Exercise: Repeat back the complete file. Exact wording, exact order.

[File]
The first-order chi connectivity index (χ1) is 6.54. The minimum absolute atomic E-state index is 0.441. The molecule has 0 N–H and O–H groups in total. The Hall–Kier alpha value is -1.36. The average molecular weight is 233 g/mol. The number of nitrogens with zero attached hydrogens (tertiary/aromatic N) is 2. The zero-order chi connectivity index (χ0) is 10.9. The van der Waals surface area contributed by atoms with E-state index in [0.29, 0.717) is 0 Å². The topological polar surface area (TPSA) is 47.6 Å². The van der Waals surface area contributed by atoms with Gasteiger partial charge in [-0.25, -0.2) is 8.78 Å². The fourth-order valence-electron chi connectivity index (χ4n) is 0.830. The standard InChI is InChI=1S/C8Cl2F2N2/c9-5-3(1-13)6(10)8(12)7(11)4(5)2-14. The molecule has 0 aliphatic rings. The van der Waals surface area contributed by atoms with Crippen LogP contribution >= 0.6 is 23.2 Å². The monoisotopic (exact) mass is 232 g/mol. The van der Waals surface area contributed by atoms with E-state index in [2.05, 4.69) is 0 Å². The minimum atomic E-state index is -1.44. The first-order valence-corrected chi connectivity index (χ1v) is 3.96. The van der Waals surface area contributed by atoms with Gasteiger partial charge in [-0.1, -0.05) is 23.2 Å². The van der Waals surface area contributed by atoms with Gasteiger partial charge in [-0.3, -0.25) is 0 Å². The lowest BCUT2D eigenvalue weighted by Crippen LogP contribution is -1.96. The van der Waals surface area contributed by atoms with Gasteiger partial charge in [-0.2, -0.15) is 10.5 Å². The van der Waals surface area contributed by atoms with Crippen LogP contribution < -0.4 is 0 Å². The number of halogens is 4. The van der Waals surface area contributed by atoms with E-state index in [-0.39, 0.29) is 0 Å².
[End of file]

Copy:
The first-order chi connectivity index (χ1) is 6.54. The minimum absolute atomic E-state index is 0.441. The molecule has 0 N–H and O–H groups in total. The Hall–Kier alpha value is -1.36. The average molecular weight is 233 g/mol. The number of nitrogens with zero attached hydrogens (tertiary/aromatic N) is 2. The zero-order chi connectivity index (χ0) is 10.9. The van der Waals surface area contributed by atoms with E-state index in [0.29, 0.717) is 0 Å². The topological polar surface area (TPSA) is 47.6 Å². The van der Waals surface area contributed by atoms with Gasteiger partial charge in [-0.25, -0.2) is 8.78 Å². The fourth-order valence-electron chi connectivity index (χ4n) is 0.830. The standard InChI is InChI=1S/C8Cl2F2N2/c9-5-3(1-13)6(10)8(12)7(11)4(5)2-14. The molecule has 0 aliphatic rings. The van der Waals surface area contributed by atoms with Crippen LogP contribution >= 0.6 is 23.2 Å². The monoisotopic (exact) mass is 232 g/mol. The van der Waals surface area contributed by atoms with E-state index in [2.05, 4.69) is 0 Å². The minimum atomic E-state index is -1.44. The first-order valence-corrected chi connectivity index (χ1v) is 3.96. The van der Waals surface area contributed by atoms with Gasteiger partial charge in [-0.1, -0.05) is 23.2 Å². The van der Waals surface area contributed by atoms with Gasteiger partial charge in [-0.3, -0.25) is 0 Å². The lowest BCUT2D eigenvalue weighted by Crippen LogP contribution is -1.96. The van der Waals surface area contributed by atoms with Gasteiger partial charge in [-0.2, -0.15) is 10.5 Å². The van der Waals surface area contributed by atoms with Crippen LogP contribution < -0.4 is 0 Å². The number of halogens is 4. The van der Waals surface area contributed by atoms with E-state index in [-0.39, 0.29) is 0 Å².